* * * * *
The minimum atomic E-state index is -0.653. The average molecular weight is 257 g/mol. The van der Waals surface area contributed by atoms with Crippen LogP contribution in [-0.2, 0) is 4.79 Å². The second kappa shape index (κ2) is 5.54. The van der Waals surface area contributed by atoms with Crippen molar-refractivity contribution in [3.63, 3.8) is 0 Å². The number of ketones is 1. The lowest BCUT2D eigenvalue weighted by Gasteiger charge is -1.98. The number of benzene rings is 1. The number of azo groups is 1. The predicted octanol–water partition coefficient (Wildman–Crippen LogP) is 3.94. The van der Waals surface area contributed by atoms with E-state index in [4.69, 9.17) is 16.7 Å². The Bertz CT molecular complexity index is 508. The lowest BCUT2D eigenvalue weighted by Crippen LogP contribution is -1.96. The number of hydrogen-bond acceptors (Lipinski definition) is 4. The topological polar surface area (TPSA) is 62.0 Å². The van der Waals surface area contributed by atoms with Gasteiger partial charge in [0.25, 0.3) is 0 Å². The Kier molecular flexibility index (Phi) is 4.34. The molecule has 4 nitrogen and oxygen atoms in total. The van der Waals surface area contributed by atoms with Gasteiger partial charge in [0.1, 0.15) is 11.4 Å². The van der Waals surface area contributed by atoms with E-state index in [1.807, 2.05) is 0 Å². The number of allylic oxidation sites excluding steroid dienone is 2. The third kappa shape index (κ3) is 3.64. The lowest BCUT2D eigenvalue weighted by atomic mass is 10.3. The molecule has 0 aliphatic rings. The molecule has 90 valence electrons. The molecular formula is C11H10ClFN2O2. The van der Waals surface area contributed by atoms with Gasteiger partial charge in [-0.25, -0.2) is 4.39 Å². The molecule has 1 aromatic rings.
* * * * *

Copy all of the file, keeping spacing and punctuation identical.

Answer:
The minimum atomic E-state index is -0.653. The average molecular weight is 257 g/mol. The van der Waals surface area contributed by atoms with Crippen LogP contribution in [-0.2, 0) is 4.79 Å². The second kappa shape index (κ2) is 5.54. The van der Waals surface area contributed by atoms with Crippen molar-refractivity contribution in [3.63, 3.8) is 0 Å². The number of ketones is 1. The lowest BCUT2D eigenvalue weighted by Gasteiger charge is -1.98. The number of benzene rings is 1. The number of azo groups is 1. The predicted octanol–water partition coefficient (Wildman–Crippen LogP) is 3.94. The van der Waals surface area contributed by atoms with E-state index in [4.69, 9.17) is 16.7 Å². The Bertz CT molecular complexity index is 508. The lowest BCUT2D eigenvalue weighted by Crippen LogP contribution is -1.96. The number of hydrogen-bond acceptors (Lipinski definition) is 4. The topological polar surface area (TPSA) is 62.0 Å². The van der Waals surface area contributed by atoms with Gasteiger partial charge in [0.25, 0.3) is 0 Å². The Kier molecular flexibility index (Phi) is 4.34. The molecule has 4 nitrogen and oxygen atoms in total. The van der Waals surface area contributed by atoms with Gasteiger partial charge in [0.1, 0.15) is 11.4 Å². The van der Waals surface area contributed by atoms with E-state index in [1.807, 2.05) is 0 Å². The number of allylic oxidation sites excluding steroid dienone is 2. The third kappa shape index (κ3) is 3.64. The lowest BCUT2D eigenvalue weighted by atomic mass is 10.3. The molecule has 0 aliphatic rings. The molecule has 90 valence electrons. The molecular formula is C11H10ClFN2O2. The van der Waals surface area contributed by atoms with Gasteiger partial charge in [-0.25, -0.2) is 4.39 Å². The molecule has 1 aromatic rings.